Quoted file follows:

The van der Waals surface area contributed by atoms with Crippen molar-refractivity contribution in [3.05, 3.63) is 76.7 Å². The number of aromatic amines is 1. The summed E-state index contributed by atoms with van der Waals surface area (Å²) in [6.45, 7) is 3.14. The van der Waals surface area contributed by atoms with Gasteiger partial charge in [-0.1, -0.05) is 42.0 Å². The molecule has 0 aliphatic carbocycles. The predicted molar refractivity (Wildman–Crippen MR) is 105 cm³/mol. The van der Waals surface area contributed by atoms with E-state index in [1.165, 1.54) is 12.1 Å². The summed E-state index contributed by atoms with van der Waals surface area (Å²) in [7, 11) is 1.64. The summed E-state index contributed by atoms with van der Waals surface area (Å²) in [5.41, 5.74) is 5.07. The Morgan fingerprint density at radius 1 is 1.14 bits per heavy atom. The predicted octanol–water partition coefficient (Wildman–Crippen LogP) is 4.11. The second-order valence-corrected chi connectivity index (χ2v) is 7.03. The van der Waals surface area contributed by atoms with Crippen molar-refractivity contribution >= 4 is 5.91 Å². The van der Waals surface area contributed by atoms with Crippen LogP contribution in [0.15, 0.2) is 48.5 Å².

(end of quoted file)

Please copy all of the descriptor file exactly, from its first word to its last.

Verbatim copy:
The van der Waals surface area contributed by atoms with Crippen molar-refractivity contribution in [3.05, 3.63) is 76.7 Å². The number of aromatic amines is 1. The summed E-state index contributed by atoms with van der Waals surface area (Å²) in [6.45, 7) is 3.14. The van der Waals surface area contributed by atoms with Gasteiger partial charge in [-0.1, -0.05) is 42.0 Å². The molecule has 0 aliphatic carbocycles. The predicted molar refractivity (Wildman–Crippen MR) is 105 cm³/mol. The van der Waals surface area contributed by atoms with E-state index in [1.165, 1.54) is 12.1 Å². The summed E-state index contributed by atoms with van der Waals surface area (Å²) in [7, 11) is 1.64. The summed E-state index contributed by atoms with van der Waals surface area (Å²) in [5.41, 5.74) is 5.07. The Morgan fingerprint density at radius 1 is 1.14 bits per heavy atom. The predicted octanol–water partition coefficient (Wildman–Crippen LogP) is 4.11. The second-order valence-corrected chi connectivity index (χ2v) is 7.03. The van der Waals surface area contributed by atoms with Crippen molar-refractivity contribution >= 4 is 5.91 Å². The van der Waals surface area contributed by atoms with Crippen LogP contribution in [0.15, 0.2) is 48.5 Å².